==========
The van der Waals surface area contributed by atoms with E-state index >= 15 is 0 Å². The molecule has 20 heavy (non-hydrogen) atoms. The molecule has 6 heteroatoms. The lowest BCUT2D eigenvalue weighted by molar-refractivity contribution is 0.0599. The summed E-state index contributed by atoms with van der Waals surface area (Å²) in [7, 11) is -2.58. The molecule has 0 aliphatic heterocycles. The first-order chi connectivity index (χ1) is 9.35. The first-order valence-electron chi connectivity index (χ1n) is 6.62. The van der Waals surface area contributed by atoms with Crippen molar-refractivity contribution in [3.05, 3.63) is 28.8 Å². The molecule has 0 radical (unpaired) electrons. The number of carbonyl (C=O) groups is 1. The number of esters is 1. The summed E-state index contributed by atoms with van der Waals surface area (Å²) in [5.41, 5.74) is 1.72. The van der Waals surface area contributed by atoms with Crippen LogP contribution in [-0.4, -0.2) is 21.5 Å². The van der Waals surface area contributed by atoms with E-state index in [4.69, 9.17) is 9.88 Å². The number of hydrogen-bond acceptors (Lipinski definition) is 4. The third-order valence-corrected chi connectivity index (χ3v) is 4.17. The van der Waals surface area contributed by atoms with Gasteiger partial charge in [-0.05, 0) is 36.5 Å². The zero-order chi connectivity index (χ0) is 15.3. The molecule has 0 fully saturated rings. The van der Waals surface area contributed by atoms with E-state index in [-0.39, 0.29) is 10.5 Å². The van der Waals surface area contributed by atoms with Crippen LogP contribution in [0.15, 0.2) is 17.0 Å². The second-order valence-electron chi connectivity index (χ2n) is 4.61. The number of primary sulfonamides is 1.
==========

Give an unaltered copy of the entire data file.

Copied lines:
The van der Waals surface area contributed by atoms with E-state index >= 15 is 0 Å². The molecule has 20 heavy (non-hydrogen) atoms. The molecule has 6 heteroatoms. The lowest BCUT2D eigenvalue weighted by molar-refractivity contribution is 0.0599. The summed E-state index contributed by atoms with van der Waals surface area (Å²) in [7, 11) is -2.58. The molecule has 0 aliphatic heterocycles. The first-order chi connectivity index (χ1) is 9.35. The first-order valence-electron chi connectivity index (χ1n) is 6.62. The van der Waals surface area contributed by atoms with Crippen molar-refractivity contribution in [3.05, 3.63) is 28.8 Å². The molecule has 0 radical (unpaired) electrons. The number of carbonyl (C=O) groups is 1. The number of esters is 1. The summed E-state index contributed by atoms with van der Waals surface area (Å²) in [5.41, 5.74) is 1.72. The van der Waals surface area contributed by atoms with Crippen LogP contribution in [-0.4, -0.2) is 21.5 Å². The van der Waals surface area contributed by atoms with E-state index in [4.69, 9.17) is 9.88 Å². The number of hydrogen-bond acceptors (Lipinski definition) is 4. The third-order valence-corrected chi connectivity index (χ3v) is 4.17. The van der Waals surface area contributed by atoms with Gasteiger partial charge in [-0.05, 0) is 36.5 Å². The zero-order chi connectivity index (χ0) is 15.3. The molecule has 0 fully saturated rings. The van der Waals surface area contributed by atoms with E-state index in [-0.39, 0.29) is 10.5 Å². The van der Waals surface area contributed by atoms with Crippen LogP contribution in [0.15, 0.2) is 17.0 Å². The second-order valence-electron chi connectivity index (χ2n) is 4.61. The number of primary sulfonamides is 1.